EGG HARBOR CITY - Residents of the 500 block of Cincinnati Avenue may be able to replant trees in their 10-foot-wide planting strips after the city consults a certified tree expert about species of trees that won't damage new sidewalks, curbs and paving, council members said Thursday night.
Several residents unhappy that all of their block's street trees - about 30 in total - are being cut down this week attended Thursday's meeting to ask council to re-examine its policy toward street trees.
Acting Council President Hazel Mueller said she would support replanting if it won't damage street improvements.
Residents said Council President Ed Dennis had told them they would not be allowed to replant trees for fear of problems developing in future. Dennis was out of state Thursday. When he returns in two weeks the city will set up a meeting to discuss replanting possibilities, Mayor Lisa Jiampetti said.
"I feel we are a small community and a tree-lined community," resident Dolores Schorr said. "It's part of the character and beauty of our city."
Schorr asked who decided that all of the street trees had to go. She was told the city's engineering firm made the decision.
City Engineer Ryan A. McGowan, of Remington, Vernick & Walberg Engineers in Pleasantville, who was not working with the city at the time the decision was made some years ago, said typically the decision is made if there is observation of the tree roots pushing the sidewalks or lifting curbs.
No certified tree expert looked at the trees, officials said.
Council agreed there should have been more communication between the city and residents. The only notice residents received was a letter from McGowan on Friday saying work to remove the trees would begin Monday.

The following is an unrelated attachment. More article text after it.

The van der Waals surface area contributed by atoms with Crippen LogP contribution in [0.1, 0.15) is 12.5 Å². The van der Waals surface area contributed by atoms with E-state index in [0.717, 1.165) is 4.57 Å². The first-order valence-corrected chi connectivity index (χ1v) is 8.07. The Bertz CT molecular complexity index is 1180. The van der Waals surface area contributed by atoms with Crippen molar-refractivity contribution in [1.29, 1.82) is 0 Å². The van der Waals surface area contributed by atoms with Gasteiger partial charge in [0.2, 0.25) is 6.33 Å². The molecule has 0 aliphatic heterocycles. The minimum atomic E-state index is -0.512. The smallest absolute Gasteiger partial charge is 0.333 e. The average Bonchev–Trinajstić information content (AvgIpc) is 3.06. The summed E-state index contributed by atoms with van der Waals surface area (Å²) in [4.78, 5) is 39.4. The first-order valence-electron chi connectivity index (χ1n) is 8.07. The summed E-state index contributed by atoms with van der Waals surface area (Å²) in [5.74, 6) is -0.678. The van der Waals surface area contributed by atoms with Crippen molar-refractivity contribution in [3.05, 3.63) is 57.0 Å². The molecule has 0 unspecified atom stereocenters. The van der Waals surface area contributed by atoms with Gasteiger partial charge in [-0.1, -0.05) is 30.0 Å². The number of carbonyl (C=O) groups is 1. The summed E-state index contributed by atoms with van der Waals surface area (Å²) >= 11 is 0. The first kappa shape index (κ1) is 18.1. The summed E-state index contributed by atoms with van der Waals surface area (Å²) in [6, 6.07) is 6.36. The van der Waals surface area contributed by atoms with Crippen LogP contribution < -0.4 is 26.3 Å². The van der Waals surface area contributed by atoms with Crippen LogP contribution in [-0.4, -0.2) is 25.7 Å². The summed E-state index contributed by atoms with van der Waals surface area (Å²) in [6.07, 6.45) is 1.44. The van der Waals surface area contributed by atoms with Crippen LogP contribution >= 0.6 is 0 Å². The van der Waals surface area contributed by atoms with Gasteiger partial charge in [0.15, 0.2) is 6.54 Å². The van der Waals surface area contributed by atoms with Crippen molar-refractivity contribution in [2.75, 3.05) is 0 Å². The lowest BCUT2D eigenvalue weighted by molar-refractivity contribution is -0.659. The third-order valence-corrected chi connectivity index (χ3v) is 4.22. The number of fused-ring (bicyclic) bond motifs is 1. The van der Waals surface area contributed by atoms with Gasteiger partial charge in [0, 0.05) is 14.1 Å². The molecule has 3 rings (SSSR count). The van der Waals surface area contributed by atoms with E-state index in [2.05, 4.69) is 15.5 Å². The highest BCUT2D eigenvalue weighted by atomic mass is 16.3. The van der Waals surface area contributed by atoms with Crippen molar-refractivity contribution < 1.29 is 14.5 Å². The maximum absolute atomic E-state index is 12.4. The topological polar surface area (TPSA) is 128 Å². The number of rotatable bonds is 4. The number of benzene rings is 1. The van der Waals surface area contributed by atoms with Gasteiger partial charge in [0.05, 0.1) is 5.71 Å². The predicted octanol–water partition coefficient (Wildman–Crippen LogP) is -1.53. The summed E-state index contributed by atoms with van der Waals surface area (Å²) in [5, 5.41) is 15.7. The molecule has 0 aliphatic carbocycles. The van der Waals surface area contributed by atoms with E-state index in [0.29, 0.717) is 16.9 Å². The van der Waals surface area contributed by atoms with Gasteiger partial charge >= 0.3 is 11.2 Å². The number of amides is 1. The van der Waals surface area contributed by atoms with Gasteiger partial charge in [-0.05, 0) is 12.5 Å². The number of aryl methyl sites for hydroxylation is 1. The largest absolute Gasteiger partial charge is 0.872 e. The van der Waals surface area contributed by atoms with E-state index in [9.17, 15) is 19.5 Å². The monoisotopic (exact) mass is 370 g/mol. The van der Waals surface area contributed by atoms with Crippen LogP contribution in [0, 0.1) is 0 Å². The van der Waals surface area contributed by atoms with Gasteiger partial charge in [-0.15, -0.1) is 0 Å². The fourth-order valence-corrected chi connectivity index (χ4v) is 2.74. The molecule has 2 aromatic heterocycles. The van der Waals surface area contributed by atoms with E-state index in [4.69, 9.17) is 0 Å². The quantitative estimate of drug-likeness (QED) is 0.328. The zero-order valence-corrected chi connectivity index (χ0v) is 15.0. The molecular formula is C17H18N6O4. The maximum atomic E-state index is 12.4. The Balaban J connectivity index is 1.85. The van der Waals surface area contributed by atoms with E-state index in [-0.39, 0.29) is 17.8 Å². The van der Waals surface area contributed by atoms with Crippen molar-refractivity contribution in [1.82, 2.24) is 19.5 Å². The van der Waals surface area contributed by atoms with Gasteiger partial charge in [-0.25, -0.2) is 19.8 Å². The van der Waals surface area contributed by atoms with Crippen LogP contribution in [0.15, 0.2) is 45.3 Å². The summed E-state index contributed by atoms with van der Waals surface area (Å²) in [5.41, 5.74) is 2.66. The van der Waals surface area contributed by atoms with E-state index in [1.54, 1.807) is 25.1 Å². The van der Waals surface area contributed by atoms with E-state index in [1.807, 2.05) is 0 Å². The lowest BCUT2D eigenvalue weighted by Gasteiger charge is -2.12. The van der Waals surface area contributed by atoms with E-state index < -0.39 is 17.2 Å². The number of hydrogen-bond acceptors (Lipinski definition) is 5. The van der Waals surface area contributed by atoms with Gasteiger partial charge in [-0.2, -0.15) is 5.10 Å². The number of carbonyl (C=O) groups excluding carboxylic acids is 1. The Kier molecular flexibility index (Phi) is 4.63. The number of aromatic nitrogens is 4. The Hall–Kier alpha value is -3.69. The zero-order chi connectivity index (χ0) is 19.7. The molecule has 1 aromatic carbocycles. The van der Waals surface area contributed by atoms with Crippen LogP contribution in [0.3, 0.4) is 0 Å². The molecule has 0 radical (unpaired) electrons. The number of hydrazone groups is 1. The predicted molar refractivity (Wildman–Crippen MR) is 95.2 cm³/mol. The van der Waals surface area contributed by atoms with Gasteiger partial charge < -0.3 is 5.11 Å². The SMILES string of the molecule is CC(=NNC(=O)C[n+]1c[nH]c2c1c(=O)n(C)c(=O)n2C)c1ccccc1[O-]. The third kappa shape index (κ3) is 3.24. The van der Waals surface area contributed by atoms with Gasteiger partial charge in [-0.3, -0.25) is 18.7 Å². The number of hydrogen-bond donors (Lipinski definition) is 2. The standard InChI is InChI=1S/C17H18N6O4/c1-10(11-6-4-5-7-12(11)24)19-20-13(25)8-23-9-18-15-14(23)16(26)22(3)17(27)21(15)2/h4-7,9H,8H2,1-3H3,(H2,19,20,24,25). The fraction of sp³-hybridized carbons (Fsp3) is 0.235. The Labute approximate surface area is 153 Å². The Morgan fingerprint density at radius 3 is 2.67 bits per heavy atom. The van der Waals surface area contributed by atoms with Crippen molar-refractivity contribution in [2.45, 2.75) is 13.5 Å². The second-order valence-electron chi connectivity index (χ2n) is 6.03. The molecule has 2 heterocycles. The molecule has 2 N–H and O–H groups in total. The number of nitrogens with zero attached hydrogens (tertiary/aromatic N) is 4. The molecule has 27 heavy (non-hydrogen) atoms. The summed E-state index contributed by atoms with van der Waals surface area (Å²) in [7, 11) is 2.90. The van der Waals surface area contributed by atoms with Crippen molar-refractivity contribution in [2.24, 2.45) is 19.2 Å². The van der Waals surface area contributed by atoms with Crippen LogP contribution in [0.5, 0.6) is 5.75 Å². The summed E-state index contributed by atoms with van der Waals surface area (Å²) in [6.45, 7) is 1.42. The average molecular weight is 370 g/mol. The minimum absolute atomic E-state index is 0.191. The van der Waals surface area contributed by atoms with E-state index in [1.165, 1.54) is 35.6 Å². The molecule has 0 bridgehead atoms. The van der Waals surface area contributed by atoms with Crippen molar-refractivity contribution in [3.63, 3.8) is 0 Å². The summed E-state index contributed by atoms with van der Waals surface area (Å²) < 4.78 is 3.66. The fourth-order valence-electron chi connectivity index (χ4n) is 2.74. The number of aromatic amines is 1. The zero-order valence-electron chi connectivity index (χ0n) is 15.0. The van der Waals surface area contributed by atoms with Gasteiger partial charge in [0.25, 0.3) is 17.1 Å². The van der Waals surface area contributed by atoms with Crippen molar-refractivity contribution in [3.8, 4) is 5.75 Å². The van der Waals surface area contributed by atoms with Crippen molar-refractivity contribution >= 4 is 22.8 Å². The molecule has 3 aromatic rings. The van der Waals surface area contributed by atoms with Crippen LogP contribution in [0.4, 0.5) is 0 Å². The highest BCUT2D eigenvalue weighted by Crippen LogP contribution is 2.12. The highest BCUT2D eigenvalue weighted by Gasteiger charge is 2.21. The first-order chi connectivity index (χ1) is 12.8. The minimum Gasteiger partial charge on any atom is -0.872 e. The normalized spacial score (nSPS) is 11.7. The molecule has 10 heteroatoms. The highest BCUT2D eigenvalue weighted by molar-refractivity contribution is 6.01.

However, Mueller said the project has been discussed in council meetings, and legal notices have been placed in newspapers about the project periodically during the past few years.
It took a while to apply for and get a $400,000 grant to pay for the project, so this was not a new project, she said.
McGowan said he knows of no plans to remove all the trees from other blocks where sidewalk or repaving projects are planned.
Resident Chrissy Cavileer said she found a city ordinance, 170-115, saying, "Shade trees shall be provided along each side of all streets, public or private, existing or proposed."
But City Attorney James Carroll said the ordinance only applies to new construction, and redoing the street is not considered new development.
"So those of us who have been here forever, the city can take our trees out?" Cavileer asked.
"When there are dangerous conditions on sidewalks, there are liability concerns for the city," Carroll said.
Jiampetti said the city has a Shade Tree Committee, but not a commission, which has greater powers and must meet more regularly. Both Cavileer and Schorr said they would be happy to serve on a commission to help save the city's trees.
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